Trøndelag, as Norway’s central region, is the country’s heartland. Here, you’ll find its oldest capital, a truly welcoming local culture and all of Norway’s natural icons, spread out over no fewer than nine national parks.
With direct flights from the UK, most first impressions are made in Trondheim. Founded as a Viking trading post back in the 10th century, it quickly became one of Norway’s most important cities, something remembered today by its colourful old town, timber mansions and Gothic cathedral – a pilgrimage site for nearly a thousand years.
Trondheim in winter
Natural & historical treasures
Trondelag's delights aren't confined to its capital, however. Beyond the city, Monastery ruins crouch in rolling hills, 500-year-old castles stand on stern islands and life goes on in fishing villages seemingly as it has down for the past hundred years. And, throughout the region, you'll find everything from mighty fjords and sky-scraping mountains to dramatic coastlines and old-growth forests, all animated by musk ox, lynx, eagles and bears. Indeed, the region is a true outdoorsman’s paradise. Whether it’s coastal bike rides and island-hopping boat trips or river kayaking and pilgrim hikes, there’s an outdoors adventure for everyone. There's also the chance to take the Polar Express – a spectacular rail journey linking Trondheim with Bodo in Norway's Arctic north.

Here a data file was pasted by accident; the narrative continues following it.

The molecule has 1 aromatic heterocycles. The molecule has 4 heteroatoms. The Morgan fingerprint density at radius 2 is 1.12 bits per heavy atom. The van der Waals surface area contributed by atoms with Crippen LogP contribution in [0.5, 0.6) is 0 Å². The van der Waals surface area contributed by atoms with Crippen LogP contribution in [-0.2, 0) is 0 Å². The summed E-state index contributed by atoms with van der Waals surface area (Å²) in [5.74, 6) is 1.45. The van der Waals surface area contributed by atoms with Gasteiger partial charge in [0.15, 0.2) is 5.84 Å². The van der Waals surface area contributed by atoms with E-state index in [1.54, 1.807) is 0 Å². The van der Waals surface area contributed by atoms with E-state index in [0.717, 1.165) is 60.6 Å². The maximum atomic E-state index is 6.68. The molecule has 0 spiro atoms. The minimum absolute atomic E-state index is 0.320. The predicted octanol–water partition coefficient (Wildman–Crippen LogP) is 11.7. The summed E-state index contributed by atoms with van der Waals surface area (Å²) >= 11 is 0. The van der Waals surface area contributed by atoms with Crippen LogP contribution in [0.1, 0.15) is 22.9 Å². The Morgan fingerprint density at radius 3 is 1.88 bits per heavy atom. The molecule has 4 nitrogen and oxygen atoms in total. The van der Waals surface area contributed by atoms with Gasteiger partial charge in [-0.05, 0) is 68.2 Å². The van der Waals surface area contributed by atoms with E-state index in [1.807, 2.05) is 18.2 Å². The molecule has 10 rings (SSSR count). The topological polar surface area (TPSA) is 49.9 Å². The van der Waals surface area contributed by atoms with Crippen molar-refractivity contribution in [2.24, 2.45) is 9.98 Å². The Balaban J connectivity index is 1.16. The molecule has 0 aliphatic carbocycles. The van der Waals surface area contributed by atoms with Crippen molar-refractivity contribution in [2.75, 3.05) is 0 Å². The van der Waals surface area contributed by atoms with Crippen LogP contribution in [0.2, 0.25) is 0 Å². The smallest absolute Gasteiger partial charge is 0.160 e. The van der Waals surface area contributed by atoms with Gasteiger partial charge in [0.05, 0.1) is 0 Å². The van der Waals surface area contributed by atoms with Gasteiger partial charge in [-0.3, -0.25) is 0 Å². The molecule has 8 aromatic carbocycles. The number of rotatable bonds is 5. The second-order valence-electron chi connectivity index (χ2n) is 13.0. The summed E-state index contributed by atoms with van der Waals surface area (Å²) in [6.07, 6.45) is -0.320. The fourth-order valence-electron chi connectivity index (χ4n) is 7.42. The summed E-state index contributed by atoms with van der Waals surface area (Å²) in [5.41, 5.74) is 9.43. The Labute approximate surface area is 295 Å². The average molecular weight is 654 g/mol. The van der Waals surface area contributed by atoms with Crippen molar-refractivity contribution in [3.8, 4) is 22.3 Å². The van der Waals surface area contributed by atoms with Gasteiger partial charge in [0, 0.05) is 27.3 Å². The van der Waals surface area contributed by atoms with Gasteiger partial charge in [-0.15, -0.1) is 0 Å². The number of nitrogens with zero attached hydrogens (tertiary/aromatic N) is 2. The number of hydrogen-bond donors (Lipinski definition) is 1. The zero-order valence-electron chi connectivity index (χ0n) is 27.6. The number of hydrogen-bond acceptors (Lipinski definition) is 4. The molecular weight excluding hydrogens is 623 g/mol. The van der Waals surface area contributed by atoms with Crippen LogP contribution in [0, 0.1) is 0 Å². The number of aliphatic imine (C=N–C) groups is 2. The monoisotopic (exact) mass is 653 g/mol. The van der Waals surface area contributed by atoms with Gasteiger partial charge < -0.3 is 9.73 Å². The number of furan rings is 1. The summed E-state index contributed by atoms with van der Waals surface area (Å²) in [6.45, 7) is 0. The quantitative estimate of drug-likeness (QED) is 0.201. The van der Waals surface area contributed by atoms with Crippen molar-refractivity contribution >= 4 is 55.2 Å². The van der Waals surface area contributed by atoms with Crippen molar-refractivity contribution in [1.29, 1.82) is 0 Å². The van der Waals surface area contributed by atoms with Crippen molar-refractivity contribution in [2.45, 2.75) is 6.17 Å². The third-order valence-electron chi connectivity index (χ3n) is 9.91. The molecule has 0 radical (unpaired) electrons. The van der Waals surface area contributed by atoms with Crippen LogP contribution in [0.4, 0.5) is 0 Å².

The Polar Express
A foodie's dream
With so much natural bounty on offer, it’s also no surprise that Trøndelag hosts a thriving foodie scene. In fact, it features more small-scale producers than any other region in Norway, with local favourites ranging from just-caught seafood to smoked meats and homemade cheeses. It’s perhaps best showcased on the Golden Road – a scenic drive among the rural idyll of Inderøy. This remote peninsula delights with a curated collection of artisanal markets, dairies and farm shops.
Food in Trondelag